The Mirror says City will “leave nothing off the table" when they attempt to beat the two-year suspension and £25million fine levied against them by UEFA over FFP violations.
City will take a powerful legal team to the Court of Arbitration for Sport – and they will be armed with evidence that threatens to blow the lid off the murky work of football politics.
A central tenet of City's argument will be that UEFA's decision to punish them is based on an illegally-obtained raft of emails written by senior club officials that were taken out of context to deliver a guilty verdict.
The club's servers were accessed by student Rui Pinto in 2015. Pinto is currently being held in prison in Portugal awaiting trial after being charged with 90 counts of hacking, sabotage and fraud.
Details of how Pinto was able to break into City's systems - and his motivations for doing so - are likely to lead to questions on how City ramped up computer security after discovering in 2013 that their scouting database had been hacked.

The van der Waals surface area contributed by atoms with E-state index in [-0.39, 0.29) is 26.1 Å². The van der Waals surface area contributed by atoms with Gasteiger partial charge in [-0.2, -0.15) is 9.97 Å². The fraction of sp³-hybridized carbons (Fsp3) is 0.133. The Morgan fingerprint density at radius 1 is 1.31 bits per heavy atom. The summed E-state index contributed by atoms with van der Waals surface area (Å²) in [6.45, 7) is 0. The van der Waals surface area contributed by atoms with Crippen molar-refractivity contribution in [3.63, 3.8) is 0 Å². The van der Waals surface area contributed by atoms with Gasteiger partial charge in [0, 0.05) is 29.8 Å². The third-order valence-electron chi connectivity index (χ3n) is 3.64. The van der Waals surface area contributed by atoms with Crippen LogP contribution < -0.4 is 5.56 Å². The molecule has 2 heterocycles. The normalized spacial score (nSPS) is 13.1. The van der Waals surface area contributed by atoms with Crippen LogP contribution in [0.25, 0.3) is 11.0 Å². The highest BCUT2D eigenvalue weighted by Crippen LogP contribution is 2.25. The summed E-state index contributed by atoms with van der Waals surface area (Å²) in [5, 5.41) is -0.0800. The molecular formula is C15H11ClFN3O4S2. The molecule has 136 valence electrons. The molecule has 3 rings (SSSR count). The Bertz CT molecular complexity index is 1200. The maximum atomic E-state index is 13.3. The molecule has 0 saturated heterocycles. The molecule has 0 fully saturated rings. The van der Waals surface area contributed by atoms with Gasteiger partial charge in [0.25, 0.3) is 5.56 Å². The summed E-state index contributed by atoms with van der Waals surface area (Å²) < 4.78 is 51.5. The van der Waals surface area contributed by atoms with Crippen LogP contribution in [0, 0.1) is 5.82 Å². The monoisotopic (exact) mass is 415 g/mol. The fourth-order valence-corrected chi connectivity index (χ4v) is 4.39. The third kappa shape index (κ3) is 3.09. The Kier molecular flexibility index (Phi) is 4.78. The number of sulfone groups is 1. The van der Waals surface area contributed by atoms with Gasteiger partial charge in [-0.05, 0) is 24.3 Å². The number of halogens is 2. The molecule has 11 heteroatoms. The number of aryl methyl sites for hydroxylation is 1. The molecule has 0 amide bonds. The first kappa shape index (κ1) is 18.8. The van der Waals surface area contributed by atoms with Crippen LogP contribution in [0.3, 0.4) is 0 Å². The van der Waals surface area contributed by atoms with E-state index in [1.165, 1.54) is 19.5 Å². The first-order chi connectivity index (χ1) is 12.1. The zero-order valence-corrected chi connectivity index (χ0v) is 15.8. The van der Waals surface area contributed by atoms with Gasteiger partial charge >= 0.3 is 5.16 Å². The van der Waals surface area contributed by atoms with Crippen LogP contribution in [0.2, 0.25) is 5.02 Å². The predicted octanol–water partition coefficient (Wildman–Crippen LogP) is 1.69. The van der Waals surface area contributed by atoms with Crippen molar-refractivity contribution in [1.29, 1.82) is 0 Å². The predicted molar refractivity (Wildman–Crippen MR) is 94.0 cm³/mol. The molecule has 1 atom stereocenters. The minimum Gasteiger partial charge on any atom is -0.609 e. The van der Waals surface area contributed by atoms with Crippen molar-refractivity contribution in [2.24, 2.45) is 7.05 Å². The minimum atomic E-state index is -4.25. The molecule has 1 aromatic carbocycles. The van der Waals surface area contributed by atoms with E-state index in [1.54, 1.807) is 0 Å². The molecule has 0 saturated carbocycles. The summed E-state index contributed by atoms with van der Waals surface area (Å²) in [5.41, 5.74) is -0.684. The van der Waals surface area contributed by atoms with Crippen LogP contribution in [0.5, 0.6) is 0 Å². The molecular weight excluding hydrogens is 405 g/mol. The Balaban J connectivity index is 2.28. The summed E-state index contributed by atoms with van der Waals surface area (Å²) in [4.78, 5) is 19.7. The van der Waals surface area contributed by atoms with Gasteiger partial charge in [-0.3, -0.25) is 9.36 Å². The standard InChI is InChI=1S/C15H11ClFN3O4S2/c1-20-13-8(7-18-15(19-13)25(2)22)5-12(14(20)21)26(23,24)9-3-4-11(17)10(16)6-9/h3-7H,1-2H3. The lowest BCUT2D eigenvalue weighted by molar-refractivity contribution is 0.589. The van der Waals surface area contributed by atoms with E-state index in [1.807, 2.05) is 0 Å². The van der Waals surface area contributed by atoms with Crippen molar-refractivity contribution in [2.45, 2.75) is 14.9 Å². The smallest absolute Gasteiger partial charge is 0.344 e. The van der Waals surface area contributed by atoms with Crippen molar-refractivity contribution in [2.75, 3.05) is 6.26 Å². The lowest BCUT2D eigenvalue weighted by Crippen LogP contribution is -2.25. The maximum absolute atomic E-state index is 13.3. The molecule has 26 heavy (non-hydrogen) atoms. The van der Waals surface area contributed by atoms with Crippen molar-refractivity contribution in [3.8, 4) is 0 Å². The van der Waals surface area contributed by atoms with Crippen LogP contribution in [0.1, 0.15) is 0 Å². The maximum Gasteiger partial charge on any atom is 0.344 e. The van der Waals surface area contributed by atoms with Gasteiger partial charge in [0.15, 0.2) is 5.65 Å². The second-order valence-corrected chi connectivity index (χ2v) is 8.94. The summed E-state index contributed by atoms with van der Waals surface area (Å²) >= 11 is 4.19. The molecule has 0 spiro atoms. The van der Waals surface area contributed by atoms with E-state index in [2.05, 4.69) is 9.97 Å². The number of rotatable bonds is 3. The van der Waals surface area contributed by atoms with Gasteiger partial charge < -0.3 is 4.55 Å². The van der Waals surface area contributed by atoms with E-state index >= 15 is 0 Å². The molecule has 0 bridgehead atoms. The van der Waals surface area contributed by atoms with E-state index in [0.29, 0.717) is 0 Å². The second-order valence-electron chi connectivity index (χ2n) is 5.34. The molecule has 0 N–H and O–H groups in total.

A forensic investigation by an independent team of experts pointed the finger at some former City scouts who had left the club to join Liverpool.
A complaint to Anfield led to Liverpool agreeing to pay a £1million compensation package and both clubs signing a confidentiality agreement.
The FA, after pressure from the media earlier this season, reopened the case but decided not to take matters further due to the “age of the alleged concerns" and the fact that the clubs had agreed a financial settlement.
But City's appeal could force the FA to take a fresh look at the incident.